In agreement with previous studies that conveyed that Community Pharmacists encounter several barriers such as lack of reimbursement, time and training strains, insufficient time for healthcare provision, insufficient management support, unavailability of guidelines to provide services and lack of profitability [13, 32], our results revealed that Community Pharmacists in Rwanda experienced a number of barriers hindering their involvement in promoting health of patients seeking health services in community pharmacies. Among those barriers, there were: structure of healthcare system, lack of equipment, lack of time, understanding of the concept of teamwork among different healthcare professionals, poor conceptualization of public health, insufficient training, poor recognition from their clients, insufficiency of specialists and professional experiences, lack of official recognition of participation in public health activities. Our results agree with previous studies conducted in SSA countries such as Ethiopia and Nigeria [13, 32, 36]. The reported barriers can be partly overcome if there is an inclination to deliver unpaid healthcare services rather than charging services to improve business profitability by Community Pharmacists. The concept of inter-professional collaborative teamwork must also be embraced between Community Pharmacists and medical Doctors. This multidisciplinary work may play a great role in promoting health of patients seeking healthcare services from community Pharmacies. Our results are similar to prior findings that documented key areas including inter-professional collaborative care as initial steps for the involvement of community pharmacies in public health activities [39].

Strengths and limitations

There were a number of strengths and limitations within this study. Firstly, the present study used validated data collection instrument that was previously used in similar studies. This instrument indicated a satisfactory consistency. Secondly, this study was the first research conducted at a national level among Community Pharmacists to investigate the level of Community Pharmacists in promoting health through providing public health practices to clients seeking healthcare. Random Sampling technique was applied which included Community Pharmacists from all regions of the country (East, West, South, North and the capital city). This allowed us to generalize at a national level the level of involvement of Community Pharmacists in Rwanda towards health promotion services as well as barriers they encounter. Thirdly, the use of mixed methodology within this study helped to ensure consistency and validity of our results and obtain a better understanding of the phenomenon based on the perspectives from the respondents. However, we encountered a few limitations during this study. One of which related to the limited and insufficient literature on Community Pharmacists in SSA and Rwanda specifically. Second to this, relying on self-reported information from Community Pharmacists and conducting the study in the period of Coronavirus pandemic (COVID-19) might also contribute to bias in outcomes.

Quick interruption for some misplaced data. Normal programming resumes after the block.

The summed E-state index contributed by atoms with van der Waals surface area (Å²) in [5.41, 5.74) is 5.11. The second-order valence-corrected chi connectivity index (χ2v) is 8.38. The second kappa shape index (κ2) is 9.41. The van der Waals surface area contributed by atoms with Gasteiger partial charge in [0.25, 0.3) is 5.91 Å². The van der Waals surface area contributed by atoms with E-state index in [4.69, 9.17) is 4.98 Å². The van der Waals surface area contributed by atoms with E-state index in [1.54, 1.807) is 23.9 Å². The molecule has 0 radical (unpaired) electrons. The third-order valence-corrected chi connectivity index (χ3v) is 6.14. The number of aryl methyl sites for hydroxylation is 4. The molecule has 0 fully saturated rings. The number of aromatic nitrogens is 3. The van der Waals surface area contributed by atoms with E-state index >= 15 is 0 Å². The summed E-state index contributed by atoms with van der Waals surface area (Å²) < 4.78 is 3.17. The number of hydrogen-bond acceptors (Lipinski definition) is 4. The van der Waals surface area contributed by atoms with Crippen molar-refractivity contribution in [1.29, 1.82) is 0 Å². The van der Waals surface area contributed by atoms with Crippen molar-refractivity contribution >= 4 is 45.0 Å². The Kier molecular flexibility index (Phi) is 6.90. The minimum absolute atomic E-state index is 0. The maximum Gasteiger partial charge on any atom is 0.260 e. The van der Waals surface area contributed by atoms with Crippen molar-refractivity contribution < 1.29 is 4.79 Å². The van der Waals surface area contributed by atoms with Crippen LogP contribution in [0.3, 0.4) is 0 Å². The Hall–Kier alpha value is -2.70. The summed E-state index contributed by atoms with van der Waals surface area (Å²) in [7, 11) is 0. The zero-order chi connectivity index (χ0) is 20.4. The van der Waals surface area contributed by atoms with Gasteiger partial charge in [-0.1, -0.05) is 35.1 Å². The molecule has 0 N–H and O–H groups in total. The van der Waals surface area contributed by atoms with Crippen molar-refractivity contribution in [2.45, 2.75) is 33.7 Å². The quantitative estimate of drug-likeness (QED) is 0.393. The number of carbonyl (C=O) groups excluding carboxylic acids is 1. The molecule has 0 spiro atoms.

To conclude, community pharmacists had positive attitudes as far as providing health services is concerned; however, they face some challenges that need to be addressed for increasing the level of their participation in public health activities and promoting quality of health of the patients seeking health services from community pharmacies. Our results proved and implied that community pharmacists in Rwanda are involved in health promotion practices and they have positive attitudes towards public health activities. Furthermore, these activities are provided at a competent level despite the barriers encountered. The major barriers that prevented their effective contribution as public health practitioners include profitability strains, insufficient management support, lack of time and lack training, no standard guidelines, and lack of official recognition for their involvement in providing services. There is a need to improve and clarify structure of provision of healthcare services in community pharmacies which are close to the community and lead by highly trained pharmacists. For strengthening the contribution of community pharmacists on public health activities that fall in their expertise, a further study on evaluation of the contribution of community pharmacists and factors associated with their involvement and quality of their services are essential in Rwanda. Community pharmacists must be taken as important members of the health care team and policymakers are recommended to design appropriate procedures aiming to improve the involvement of pharmacists in providing health services in Rwanda.